Fixed deposit investors, beware. The government's decision to abolish Rs. 500 and Rs. 1,000 notes and replace them with new currency notes to crack down on black money may spell bad news for fixed deposit investors.
With crores of cash pouring into banks
everyday, some banks
have sought to cut deposit rates. Banks
need to reduce their deposit rates in order to pass on the benefits of Reserve Bank of India rate cuts, amounting to 175 bps since January 2015, to borrowers. So while borrowers can avail cheaper loans, fixed deposits will turn unattractive.
The high-value notes made up Rs 14.1 lakh crore of the cash in circulation. If a substantial portion of that comes back to the banks, there will be a massive spike in deposit base.This will bring down the cost of funds for banks. The lenders are trying to figure out where to put the cash. Therefore, the deposits are being invested in bonds, leading to a spike in the prices of the papers.
How this works:
The demonetisation of big currency notes will lead to more money being deposited in savings and current accounts of commercial banks. Higher bank deposits will put downward pressure on bank fixed deposit rates as credit growth in the economy is yet to pick up. Corporate FDs may give higher returns, but risks are attached to it.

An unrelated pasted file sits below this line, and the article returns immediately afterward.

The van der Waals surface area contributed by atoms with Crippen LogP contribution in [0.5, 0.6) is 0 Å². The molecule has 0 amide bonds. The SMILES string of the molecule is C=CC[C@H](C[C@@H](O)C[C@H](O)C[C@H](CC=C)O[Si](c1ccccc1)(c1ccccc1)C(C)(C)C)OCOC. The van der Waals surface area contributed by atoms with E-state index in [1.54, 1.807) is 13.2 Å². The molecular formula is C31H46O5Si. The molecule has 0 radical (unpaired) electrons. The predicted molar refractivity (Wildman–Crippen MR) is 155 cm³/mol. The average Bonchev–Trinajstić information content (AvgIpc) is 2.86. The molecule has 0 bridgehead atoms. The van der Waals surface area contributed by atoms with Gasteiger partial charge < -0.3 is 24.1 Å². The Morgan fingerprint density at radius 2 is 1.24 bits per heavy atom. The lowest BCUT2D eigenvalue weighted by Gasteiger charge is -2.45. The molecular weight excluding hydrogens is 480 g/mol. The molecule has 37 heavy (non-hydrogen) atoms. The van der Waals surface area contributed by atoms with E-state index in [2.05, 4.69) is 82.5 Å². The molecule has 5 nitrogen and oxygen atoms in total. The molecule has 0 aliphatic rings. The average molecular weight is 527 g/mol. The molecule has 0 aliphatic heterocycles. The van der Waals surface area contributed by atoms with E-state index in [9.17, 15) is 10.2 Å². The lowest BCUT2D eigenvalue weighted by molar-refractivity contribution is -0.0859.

For the watchful investor, here are some banks that have already slashed interest rates on Fixed Deposits:
State Bank of India
SBI slashed the interest rate on its fixed deposits (FDs) on select maturities by up to 0.15 per cent. Term deposit of 1 year to 455 days has been reduced by 0.15 per cent to 6.90 per cent from 7.05 per cent effective on Thursday. Its 5-year interest rate on FDs is 130 bps lower than the 5-year post office term deposit rate. The interest rate difference between the small savings products and bank FDs has been steadily increasing. Besides, the one of 456 days to less than 2 years also gets cheaper to 6.95 per cent from 7.10 per cent. The interest rate on 1-year FD is now at 7.05%, compared to 7.15% earlier. The proposed rates of interest shall be made applicable to fresh deposits and renewals of maturing deposits. SBI’s rate cut is an indicator that the deposit and lending rates are set to fall further in the banking industry.
Kotak Mahindra Bank
Private-sector lender Kotak Mahindra Bank has reduced the interest rate on one-year fixed deposits (FDs) by 25 basis points (bps) to 7%, lower than 7.05% offered by the State Bank of India (SBI) on deposits of the same tenure. The new rate came into effect on Monday. Kotak has also reduced rates on two- and three-year deposits by 50 bps each to 6.75%.
HDFC Bank has reduced the interest rate on one-year fixed deposits by 25 basis points (bps) to 7%, lower than the 7.05% offered by the State Bank of India (SBI) on deposits of the same tenure. HDFC Bank has also slashed rates on its two-year and three-year fixed deposits by 25 bps each to 7%.
ICICI Bank, Axis Bank and Punjab National Bank continue to hold rates on one-, two- and three-year deposits at 7.25%